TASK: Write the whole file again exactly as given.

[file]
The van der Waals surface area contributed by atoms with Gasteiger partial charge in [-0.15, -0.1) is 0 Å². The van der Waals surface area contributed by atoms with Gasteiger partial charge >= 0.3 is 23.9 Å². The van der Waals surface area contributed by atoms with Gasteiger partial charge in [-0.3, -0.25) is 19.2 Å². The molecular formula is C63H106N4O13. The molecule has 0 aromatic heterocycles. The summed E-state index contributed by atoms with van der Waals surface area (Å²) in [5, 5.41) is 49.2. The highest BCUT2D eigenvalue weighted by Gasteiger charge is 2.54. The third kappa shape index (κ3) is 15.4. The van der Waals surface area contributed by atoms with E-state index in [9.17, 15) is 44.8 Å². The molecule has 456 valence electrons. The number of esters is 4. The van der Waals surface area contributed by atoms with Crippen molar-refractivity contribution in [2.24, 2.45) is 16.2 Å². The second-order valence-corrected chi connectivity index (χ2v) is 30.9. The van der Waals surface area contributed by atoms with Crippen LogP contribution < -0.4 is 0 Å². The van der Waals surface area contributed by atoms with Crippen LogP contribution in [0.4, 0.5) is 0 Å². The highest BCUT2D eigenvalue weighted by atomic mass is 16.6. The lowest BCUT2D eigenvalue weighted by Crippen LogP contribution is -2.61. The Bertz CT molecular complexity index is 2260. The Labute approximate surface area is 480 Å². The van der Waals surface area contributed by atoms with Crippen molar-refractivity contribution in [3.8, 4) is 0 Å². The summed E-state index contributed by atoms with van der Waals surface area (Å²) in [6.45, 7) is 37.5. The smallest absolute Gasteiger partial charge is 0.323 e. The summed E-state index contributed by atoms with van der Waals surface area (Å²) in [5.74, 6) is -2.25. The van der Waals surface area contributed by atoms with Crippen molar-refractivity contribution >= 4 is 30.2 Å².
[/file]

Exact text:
The van der Waals surface area contributed by atoms with Gasteiger partial charge in [-0.15, -0.1) is 0 Å². The van der Waals surface area contributed by atoms with Gasteiger partial charge >= 0.3 is 23.9 Å². The van der Waals surface area contributed by atoms with Gasteiger partial charge in [-0.3, -0.25) is 19.2 Å². The molecular formula is C63H106N4O13. The molecule has 0 aromatic heterocycles. The summed E-state index contributed by atoms with van der Waals surface area (Å²) in [5, 5.41) is 49.2. The highest BCUT2D eigenvalue weighted by Gasteiger charge is 2.54. The third kappa shape index (κ3) is 15.4. The van der Waals surface area contributed by atoms with E-state index in [9.17, 15) is 44.8 Å². The molecule has 456 valence electrons. The number of esters is 4. The van der Waals surface area contributed by atoms with Crippen molar-refractivity contribution in [2.24, 2.45) is 16.2 Å². The second-order valence-corrected chi connectivity index (χ2v) is 30.9. The van der Waals surface area contributed by atoms with Crippen LogP contribution < -0.4 is 0 Å². The van der Waals surface area contributed by atoms with Crippen LogP contribution in [0.4, 0.5) is 0 Å². The highest BCUT2D eigenvalue weighted by atomic mass is 16.6. The lowest BCUT2D eigenvalue weighted by Crippen LogP contribution is -2.61. The Bertz CT molecular complexity index is 2260. The Labute approximate surface area is 480 Å². The van der Waals surface area contributed by atoms with Crippen molar-refractivity contribution in [3.8, 4) is 0 Å². The summed E-state index contributed by atoms with van der Waals surface area (Å²) in [6.45, 7) is 37.5. The smallest absolute Gasteiger partial charge is 0.323 e. The summed E-state index contributed by atoms with van der Waals surface area (Å²) in [5.74, 6) is -2.25. The van der Waals surface area contributed by atoms with Crippen molar-refractivity contribution >= 4 is 30.2 Å².